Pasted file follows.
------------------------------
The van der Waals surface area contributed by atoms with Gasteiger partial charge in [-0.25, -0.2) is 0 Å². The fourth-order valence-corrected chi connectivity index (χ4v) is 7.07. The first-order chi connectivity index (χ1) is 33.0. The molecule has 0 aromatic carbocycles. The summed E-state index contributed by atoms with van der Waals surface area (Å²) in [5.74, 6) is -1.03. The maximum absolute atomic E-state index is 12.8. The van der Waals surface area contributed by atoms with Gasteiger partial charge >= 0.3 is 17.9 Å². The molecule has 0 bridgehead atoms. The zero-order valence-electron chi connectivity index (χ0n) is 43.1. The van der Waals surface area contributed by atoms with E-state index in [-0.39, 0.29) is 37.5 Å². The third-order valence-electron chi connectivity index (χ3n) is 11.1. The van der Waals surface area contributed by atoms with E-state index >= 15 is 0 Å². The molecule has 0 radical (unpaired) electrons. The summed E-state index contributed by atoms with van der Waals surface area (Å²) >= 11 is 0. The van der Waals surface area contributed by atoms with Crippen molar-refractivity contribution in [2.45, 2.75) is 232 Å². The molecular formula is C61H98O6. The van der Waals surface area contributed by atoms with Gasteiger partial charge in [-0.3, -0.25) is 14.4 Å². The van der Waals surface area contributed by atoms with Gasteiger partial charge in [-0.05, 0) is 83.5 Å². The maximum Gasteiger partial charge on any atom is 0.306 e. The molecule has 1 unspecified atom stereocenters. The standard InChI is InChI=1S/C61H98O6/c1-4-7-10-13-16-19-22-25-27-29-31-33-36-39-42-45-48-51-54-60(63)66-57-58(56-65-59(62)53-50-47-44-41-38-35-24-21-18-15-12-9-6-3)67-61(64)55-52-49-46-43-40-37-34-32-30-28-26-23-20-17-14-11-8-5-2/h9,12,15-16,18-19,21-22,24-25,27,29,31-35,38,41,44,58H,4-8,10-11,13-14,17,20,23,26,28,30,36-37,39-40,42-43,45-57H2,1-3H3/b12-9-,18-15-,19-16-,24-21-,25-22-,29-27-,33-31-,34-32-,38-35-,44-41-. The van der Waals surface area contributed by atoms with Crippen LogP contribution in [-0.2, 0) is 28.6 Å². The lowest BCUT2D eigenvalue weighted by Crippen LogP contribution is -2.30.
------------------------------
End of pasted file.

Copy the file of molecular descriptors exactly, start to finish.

The van der Waals surface area contributed by atoms with Gasteiger partial charge in [-0.25, -0.2) is 0 Å². The fourth-order valence-corrected chi connectivity index (χ4v) is 7.07. The first-order chi connectivity index (χ1) is 33.0. The molecule has 0 aromatic carbocycles. The summed E-state index contributed by atoms with van der Waals surface area (Å²) in [5.74, 6) is -1.03. The maximum absolute atomic E-state index is 12.8. The van der Waals surface area contributed by atoms with Gasteiger partial charge >= 0.3 is 17.9 Å². The molecule has 0 bridgehead atoms. The zero-order valence-electron chi connectivity index (χ0n) is 43.1. The van der Waals surface area contributed by atoms with E-state index in [-0.39, 0.29) is 37.5 Å². The third-order valence-electron chi connectivity index (χ3n) is 11.1. The van der Waals surface area contributed by atoms with E-state index >= 15 is 0 Å². The molecule has 0 radical (unpaired) electrons. The summed E-state index contributed by atoms with van der Waals surface area (Å²) >= 11 is 0. The van der Waals surface area contributed by atoms with Crippen molar-refractivity contribution in [2.45, 2.75) is 232 Å². The molecular formula is C61H98O6. The van der Waals surface area contributed by atoms with Gasteiger partial charge in [-0.3, -0.25) is 14.4 Å². The van der Waals surface area contributed by atoms with Gasteiger partial charge in [-0.05, 0) is 83.5 Å². The maximum Gasteiger partial charge on any atom is 0.306 e. The molecule has 1 unspecified atom stereocenters. The standard InChI is InChI=1S/C61H98O6/c1-4-7-10-13-16-19-22-25-27-29-31-33-36-39-42-45-48-51-54-60(63)66-57-58(56-65-59(62)53-50-47-44-41-38-35-24-21-18-15-12-9-6-3)67-61(64)55-52-49-46-43-40-37-34-32-30-28-26-23-20-17-14-11-8-5-2/h9,12,15-16,18-19,21-22,24-25,27,29,31-35,38,41,44,58H,4-8,10-11,13-14,17,20,23,26,28,30,36-37,39-40,42-43,45-57H2,1-3H3/b12-9-,18-15-,19-16-,24-21-,25-22-,29-27-,33-31-,34-32-,38-35-,44-41-. The van der Waals surface area contributed by atoms with Crippen LogP contribution in [-0.2, 0) is 28.6 Å². The lowest BCUT2D eigenvalue weighted by Crippen LogP contribution is -2.30.